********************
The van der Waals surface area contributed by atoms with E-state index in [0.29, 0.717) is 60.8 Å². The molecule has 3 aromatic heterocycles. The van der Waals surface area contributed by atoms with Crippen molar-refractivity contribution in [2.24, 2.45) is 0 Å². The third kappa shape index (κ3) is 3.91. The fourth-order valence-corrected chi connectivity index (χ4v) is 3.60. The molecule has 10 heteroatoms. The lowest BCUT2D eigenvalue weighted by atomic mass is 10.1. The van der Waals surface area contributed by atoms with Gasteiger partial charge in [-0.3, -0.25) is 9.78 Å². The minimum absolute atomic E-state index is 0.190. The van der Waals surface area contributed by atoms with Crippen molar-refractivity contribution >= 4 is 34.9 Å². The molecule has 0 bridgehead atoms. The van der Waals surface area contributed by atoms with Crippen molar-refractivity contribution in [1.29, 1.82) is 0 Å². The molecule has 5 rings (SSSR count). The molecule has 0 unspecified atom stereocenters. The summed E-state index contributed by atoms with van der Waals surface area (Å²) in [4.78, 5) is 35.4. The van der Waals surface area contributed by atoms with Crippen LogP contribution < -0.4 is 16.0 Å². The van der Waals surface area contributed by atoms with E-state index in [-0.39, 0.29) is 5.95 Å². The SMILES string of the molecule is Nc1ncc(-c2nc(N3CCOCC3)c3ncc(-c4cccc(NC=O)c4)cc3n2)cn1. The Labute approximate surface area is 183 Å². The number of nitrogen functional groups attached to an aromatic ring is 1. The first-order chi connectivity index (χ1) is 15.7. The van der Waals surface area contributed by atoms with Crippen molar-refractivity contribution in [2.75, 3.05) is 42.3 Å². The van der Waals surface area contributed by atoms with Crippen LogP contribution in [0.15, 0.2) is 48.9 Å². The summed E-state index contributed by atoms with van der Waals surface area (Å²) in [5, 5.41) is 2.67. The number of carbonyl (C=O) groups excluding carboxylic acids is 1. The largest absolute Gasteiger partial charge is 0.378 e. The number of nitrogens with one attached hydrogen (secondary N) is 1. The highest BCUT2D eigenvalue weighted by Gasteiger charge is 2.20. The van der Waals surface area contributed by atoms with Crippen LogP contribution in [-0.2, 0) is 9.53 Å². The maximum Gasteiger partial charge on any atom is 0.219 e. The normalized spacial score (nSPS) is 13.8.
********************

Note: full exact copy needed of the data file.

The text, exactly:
The van der Waals surface area contributed by atoms with E-state index in [0.29, 0.717) is 60.8 Å². The molecule has 3 aromatic heterocycles. The van der Waals surface area contributed by atoms with Crippen molar-refractivity contribution in [2.24, 2.45) is 0 Å². The third kappa shape index (κ3) is 3.91. The fourth-order valence-corrected chi connectivity index (χ4v) is 3.60. The molecule has 10 heteroatoms. The lowest BCUT2D eigenvalue weighted by atomic mass is 10.1. The van der Waals surface area contributed by atoms with Gasteiger partial charge in [-0.3, -0.25) is 9.78 Å². The minimum absolute atomic E-state index is 0.190. The van der Waals surface area contributed by atoms with Crippen molar-refractivity contribution >= 4 is 34.9 Å². The molecule has 0 bridgehead atoms. The van der Waals surface area contributed by atoms with Crippen molar-refractivity contribution in [1.29, 1.82) is 0 Å². The molecule has 5 rings (SSSR count). The molecule has 0 unspecified atom stereocenters. The summed E-state index contributed by atoms with van der Waals surface area (Å²) in [4.78, 5) is 35.4. The van der Waals surface area contributed by atoms with Crippen LogP contribution < -0.4 is 16.0 Å². The van der Waals surface area contributed by atoms with E-state index in [-0.39, 0.29) is 5.95 Å². The SMILES string of the molecule is Nc1ncc(-c2nc(N3CCOCC3)c3ncc(-c4cccc(NC=O)c4)cc3n2)cn1. The Labute approximate surface area is 183 Å². The number of nitrogen functional groups attached to an aromatic ring is 1. The first-order chi connectivity index (χ1) is 15.7. The van der Waals surface area contributed by atoms with Crippen molar-refractivity contribution in [2.75, 3.05) is 42.3 Å². The van der Waals surface area contributed by atoms with Crippen LogP contribution in [0.15, 0.2) is 48.9 Å². The summed E-state index contributed by atoms with van der Waals surface area (Å²) in [5, 5.41) is 2.67. The number of carbonyl (C=O) groups excluding carboxylic acids is 1. The largest absolute Gasteiger partial charge is 0.378 e. The number of nitrogens with one attached hydrogen (secondary N) is 1. The highest BCUT2D eigenvalue weighted by Gasteiger charge is 2.20. The van der Waals surface area contributed by atoms with Crippen LogP contribution in [-0.2, 0) is 9.53 Å². The maximum Gasteiger partial charge on any atom is 0.219 e. The normalized spacial score (nSPS) is 13.8.